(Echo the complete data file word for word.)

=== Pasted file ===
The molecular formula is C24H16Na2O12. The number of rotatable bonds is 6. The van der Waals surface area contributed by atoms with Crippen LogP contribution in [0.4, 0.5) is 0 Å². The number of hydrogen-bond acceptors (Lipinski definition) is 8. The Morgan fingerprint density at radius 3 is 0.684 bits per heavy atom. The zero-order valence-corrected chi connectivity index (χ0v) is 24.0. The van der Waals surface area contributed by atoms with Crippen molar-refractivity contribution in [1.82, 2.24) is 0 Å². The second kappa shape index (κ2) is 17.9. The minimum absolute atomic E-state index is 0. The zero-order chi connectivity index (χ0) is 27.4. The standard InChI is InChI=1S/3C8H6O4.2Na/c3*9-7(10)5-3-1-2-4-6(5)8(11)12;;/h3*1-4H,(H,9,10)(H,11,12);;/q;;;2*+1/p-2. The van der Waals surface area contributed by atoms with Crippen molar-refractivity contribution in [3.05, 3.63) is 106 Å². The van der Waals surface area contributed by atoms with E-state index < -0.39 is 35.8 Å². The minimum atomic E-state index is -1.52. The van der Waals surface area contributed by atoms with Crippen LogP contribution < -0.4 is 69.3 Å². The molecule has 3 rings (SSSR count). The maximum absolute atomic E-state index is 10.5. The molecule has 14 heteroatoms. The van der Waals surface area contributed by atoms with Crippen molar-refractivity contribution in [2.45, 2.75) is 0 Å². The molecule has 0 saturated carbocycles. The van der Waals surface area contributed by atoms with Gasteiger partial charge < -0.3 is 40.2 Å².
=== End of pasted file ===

The molecular formula is C24H16Na2O12. The number of rotatable bonds is 6. The van der Waals surface area contributed by atoms with Crippen LogP contribution in [0.4, 0.5) is 0 Å². The number of hydrogen-bond acceptors (Lipinski definition) is 8. The Morgan fingerprint density at radius 3 is 0.684 bits per heavy atom. The zero-order valence-corrected chi connectivity index (χ0v) is 24.0. The van der Waals surface area contributed by atoms with Crippen molar-refractivity contribution in [1.82, 2.24) is 0 Å². The second kappa shape index (κ2) is 17.9. The minimum absolute atomic E-state index is 0. The zero-order chi connectivity index (χ0) is 27.4. The standard InChI is InChI=1S/3C8H6O4.2Na/c3*9-7(10)5-3-1-2-4-6(5)8(11)12;;/h3*1-4H,(H,9,10)(H,11,12);;/q;;;2*+1/p-2. The van der Waals surface area contributed by atoms with Crippen molar-refractivity contribution in [3.05, 3.63) is 106 Å². The van der Waals surface area contributed by atoms with E-state index < -0.39 is 35.8 Å². The minimum atomic E-state index is -1.52. The van der Waals surface area contributed by atoms with Crippen LogP contribution < -0.4 is 69.3 Å². The molecule has 3 rings (SSSR count). The maximum absolute atomic E-state index is 10.5. The molecule has 14 heteroatoms. The van der Waals surface area contributed by atoms with Crippen molar-refractivity contribution in [2.45, 2.75) is 0 Å². The molecule has 0 saturated carbocycles. The van der Waals surface area contributed by atoms with Gasteiger partial charge < -0.3 is 40.2 Å².